Ari Afrizal, 22, was rescued late last week by the United Arab Emirates-registered AL Yamamah, said Sasheila Paramsothy, a spokeswoman for the shipping harbor Westport Malaysia. An exact date for the rescue was not available, she said.
A videotape shot as a tsunami swept through the Indonesian province of Aceh aired for the first time Sunday and showed a roiling torrent of dark brown water engulfing a busy street, picking up cars and minivans and sending people scrambling up the sides of buildings.
The Indonesian government warning on Sunday offered no details about the infiltration into survivor camps. Local military spokesman Ahmad Yani Basuki told the state-run Antara news agency that volunteers must understand that “this is still a conflict-torn region.”
Welfare Minister Alwi Shihab, who is heading the country’s relief effort, dismissed the claim on Monday and said a troubled Indonesian soldier, not a rebel gunman, was responsible for the shooting Sunday near the U.N. headquarters. The soldier was in custody, Shihab said.
“I have a report from the (military) that a soldier was in a stressful condition and opened fire,” Shihab said. “GAM (the rebel group) was not involved in this.”
Rebels have waged a separatist war in Aceh for nearly three decades in a conflict that has killed thousands. An unofficial truce settled in after the Dec. 26 disaster, but recent skirmishes have prompted Indonesia’s military to step up patrols for the guerrillas.
Security concerns have also been heightened by the appearance of Laskar Mujahidin, an extremist group with alleged links to al Qaeda. The group has set up an aid camp, but says it only wants to help and won’t target foreigners.
Still, the aid effort continued, with the World Food Program sending 170 staffers. Other agencies have similar numbers.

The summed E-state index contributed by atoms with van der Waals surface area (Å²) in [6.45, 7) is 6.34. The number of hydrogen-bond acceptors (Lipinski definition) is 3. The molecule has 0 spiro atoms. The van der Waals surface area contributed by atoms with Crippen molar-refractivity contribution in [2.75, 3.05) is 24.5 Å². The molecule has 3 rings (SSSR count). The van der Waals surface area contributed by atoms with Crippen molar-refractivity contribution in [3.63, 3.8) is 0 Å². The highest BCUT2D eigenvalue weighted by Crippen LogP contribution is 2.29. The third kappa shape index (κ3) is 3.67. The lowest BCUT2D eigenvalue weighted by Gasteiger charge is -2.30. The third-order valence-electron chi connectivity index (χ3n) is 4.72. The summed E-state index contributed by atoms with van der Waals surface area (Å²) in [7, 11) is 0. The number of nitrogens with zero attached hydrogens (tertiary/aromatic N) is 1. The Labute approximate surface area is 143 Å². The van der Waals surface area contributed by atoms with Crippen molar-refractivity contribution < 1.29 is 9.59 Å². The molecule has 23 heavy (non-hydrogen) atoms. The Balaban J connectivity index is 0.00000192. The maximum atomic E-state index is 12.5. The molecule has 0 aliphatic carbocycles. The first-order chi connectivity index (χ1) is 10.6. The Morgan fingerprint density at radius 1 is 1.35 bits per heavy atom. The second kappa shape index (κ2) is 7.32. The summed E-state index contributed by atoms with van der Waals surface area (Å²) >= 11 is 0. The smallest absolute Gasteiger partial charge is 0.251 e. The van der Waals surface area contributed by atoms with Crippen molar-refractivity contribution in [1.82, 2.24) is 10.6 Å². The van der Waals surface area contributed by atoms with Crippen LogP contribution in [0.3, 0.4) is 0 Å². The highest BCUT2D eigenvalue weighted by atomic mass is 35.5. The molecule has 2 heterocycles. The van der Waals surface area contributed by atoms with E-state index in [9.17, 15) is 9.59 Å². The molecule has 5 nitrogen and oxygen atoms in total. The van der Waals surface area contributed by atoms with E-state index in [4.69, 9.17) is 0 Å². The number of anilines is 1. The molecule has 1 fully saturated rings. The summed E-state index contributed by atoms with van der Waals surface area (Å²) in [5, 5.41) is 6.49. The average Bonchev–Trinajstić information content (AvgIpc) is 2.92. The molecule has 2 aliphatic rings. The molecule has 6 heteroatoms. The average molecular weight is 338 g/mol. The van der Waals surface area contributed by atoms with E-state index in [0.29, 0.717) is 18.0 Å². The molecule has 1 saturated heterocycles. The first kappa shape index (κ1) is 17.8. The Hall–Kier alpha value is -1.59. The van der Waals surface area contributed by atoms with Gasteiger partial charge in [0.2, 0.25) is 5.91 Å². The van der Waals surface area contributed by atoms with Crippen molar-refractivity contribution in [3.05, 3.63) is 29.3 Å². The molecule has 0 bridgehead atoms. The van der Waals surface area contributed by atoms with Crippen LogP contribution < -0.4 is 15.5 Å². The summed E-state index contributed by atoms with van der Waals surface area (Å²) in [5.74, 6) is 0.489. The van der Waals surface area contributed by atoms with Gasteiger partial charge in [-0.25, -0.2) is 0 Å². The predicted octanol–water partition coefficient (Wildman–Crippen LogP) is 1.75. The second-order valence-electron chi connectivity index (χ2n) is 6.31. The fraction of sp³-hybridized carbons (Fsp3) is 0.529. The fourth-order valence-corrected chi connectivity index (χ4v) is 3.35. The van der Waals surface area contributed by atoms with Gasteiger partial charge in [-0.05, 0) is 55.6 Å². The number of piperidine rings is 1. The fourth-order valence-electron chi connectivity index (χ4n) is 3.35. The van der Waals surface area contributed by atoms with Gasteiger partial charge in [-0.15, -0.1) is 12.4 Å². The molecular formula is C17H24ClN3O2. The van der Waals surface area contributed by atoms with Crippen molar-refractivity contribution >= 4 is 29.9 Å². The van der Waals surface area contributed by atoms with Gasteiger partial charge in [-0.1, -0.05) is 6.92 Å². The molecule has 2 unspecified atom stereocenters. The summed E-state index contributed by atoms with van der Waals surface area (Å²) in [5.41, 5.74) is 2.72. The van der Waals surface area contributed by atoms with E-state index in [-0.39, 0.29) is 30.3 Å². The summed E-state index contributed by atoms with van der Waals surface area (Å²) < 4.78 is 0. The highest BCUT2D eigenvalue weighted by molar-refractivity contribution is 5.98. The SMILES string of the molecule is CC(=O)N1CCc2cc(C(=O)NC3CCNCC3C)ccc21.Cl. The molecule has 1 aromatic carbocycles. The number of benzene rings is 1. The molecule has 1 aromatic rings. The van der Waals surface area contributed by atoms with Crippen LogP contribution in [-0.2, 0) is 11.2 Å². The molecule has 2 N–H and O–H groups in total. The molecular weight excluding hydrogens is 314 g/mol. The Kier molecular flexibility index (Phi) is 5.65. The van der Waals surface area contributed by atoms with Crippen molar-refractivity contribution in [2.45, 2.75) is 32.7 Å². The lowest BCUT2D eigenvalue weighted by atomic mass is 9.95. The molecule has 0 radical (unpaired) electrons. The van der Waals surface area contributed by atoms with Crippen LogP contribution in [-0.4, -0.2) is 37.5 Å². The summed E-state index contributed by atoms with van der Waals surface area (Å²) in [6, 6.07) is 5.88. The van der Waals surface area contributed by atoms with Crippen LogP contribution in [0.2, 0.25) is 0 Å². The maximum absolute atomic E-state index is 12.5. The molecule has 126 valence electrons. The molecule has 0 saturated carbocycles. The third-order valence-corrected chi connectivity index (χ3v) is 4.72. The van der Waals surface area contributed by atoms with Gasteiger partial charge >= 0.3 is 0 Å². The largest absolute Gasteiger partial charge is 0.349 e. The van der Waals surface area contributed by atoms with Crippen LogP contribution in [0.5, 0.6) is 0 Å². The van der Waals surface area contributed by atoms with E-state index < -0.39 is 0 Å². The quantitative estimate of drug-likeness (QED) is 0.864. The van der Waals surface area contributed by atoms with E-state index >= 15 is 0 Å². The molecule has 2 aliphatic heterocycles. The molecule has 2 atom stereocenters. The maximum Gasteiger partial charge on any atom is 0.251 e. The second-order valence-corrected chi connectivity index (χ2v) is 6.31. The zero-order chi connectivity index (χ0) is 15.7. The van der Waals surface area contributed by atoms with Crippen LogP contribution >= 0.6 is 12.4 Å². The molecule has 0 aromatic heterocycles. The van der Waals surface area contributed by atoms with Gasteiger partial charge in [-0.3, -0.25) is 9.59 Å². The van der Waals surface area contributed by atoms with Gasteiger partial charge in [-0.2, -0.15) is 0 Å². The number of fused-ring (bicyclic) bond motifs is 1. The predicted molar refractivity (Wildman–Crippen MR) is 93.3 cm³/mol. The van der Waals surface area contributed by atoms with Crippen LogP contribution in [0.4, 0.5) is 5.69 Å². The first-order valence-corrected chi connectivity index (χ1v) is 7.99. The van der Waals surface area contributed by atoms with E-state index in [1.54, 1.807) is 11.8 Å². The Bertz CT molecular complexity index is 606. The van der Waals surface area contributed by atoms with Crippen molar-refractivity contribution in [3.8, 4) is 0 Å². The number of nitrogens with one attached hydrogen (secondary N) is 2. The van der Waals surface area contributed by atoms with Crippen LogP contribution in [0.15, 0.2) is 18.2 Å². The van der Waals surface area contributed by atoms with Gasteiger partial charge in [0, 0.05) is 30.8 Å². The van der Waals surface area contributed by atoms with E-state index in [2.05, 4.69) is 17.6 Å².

The U.S. military, with hundreds of personnel on ships near Sumatra and in Sri Lanka, said aid workers must be on guard in restive areas.
“Security is a constant planning factor in all that we do,” U.S. Army aid coordinator Maj. Nelson Chang said.
Refugee camps are being built on Sumatra to house and feed half a million homeless people. Bodies are still being pulled from the rubble and buried in mass graves.
Rain pounded relief workers Sunday, turning Banda Aceh airport – the hub for aid supplies – into a muddy mess and soaking piles of cardboard boxes of supplies sitting on the tarmac. Scores of tents where aid workers and soldiers camped became a quagmire.
Despite the troubles, Mike Huggins, a World Food Program spokesman said help was getting to people in need.
“We are moving more food now than ever before and we’re getting it further afield,” he said. Aid officials said they may have to feed as many as 2 million survivors a day for six months.
Australia and Germany, among other countries, have led the way in pledging nearly $4 billion in aid – the biggest relief package ever. President Bush called America’s $350 million only an “initial commitment” and essentially a line of credit that can be spent as aid officials identify needs.